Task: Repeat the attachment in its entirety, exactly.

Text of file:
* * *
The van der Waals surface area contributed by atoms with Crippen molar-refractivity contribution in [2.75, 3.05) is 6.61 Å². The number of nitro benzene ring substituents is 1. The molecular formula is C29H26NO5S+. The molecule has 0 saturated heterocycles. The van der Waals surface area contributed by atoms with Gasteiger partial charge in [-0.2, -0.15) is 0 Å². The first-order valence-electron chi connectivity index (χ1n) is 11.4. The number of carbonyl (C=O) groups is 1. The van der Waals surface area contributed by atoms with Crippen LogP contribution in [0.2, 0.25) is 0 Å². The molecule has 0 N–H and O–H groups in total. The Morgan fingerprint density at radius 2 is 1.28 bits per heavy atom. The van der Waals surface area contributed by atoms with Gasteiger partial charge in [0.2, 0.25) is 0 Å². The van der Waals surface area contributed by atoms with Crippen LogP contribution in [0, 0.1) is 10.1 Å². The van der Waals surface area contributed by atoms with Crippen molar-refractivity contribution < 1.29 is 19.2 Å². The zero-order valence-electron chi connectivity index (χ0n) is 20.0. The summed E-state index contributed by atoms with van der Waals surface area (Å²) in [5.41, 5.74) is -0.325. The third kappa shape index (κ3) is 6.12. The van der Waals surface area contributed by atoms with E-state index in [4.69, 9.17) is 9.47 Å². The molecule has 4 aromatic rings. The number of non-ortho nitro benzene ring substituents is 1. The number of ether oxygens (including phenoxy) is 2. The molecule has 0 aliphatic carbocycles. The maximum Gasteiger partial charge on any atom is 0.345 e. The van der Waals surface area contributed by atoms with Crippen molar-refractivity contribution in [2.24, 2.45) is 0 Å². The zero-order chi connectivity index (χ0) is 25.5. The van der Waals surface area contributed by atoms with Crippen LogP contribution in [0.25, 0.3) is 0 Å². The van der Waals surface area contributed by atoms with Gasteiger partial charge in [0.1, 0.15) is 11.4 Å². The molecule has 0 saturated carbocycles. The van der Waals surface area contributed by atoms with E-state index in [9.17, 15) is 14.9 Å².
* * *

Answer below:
The van der Waals surface area contributed by atoms with Crippen molar-refractivity contribution in [2.75, 3.05) is 6.61 Å². The number of nitro benzene ring substituents is 1. The molecular formula is C29H26NO5S+. The molecule has 0 saturated heterocycles. The van der Waals surface area contributed by atoms with Gasteiger partial charge in [-0.2, -0.15) is 0 Å². The first-order valence-electron chi connectivity index (χ1n) is 11.4. The number of carbonyl (C=O) groups is 1. The van der Waals surface area contributed by atoms with Crippen LogP contribution in [0.2, 0.25) is 0 Å². The molecule has 0 N–H and O–H groups in total. The Morgan fingerprint density at radius 2 is 1.28 bits per heavy atom. The van der Waals surface area contributed by atoms with Gasteiger partial charge in [0.2, 0.25) is 0 Å². The van der Waals surface area contributed by atoms with Crippen LogP contribution in [0, 0.1) is 10.1 Å². The van der Waals surface area contributed by atoms with Crippen molar-refractivity contribution < 1.29 is 19.2 Å². The zero-order valence-electron chi connectivity index (χ0n) is 20.0. The summed E-state index contributed by atoms with van der Waals surface area (Å²) in [5.41, 5.74) is -0.325. The third kappa shape index (κ3) is 6.12. The van der Waals surface area contributed by atoms with E-state index in [4.69, 9.17) is 9.47 Å². The molecule has 4 aromatic rings. The number of non-ortho nitro benzene ring substituents is 1. The number of ether oxygens (including phenoxy) is 2. The molecule has 0 aliphatic carbocycles. The maximum Gasteiger partial charge on any atom is 0.345 e. The van der Waals surface area contributed by atoms with Crippen molar-refractivity contribution in [2.24, 2.45) is 0 Å². The zero-order chi connectivity index (χ0) is 25.5. The van der Waals surface area contributed by atoms with Crippen LogP contribution in [0.25, 0.3) is 0 Å². The van der Waals surface area contributed by atoms with Gasteiger partial charge in [0.1, 0.15) is 11.4 Å². The molecule has 0 saturated carbocycles. The van der Waals surface area contributed by atoms with E-state index in [9.17, 15) is 14.9 Å².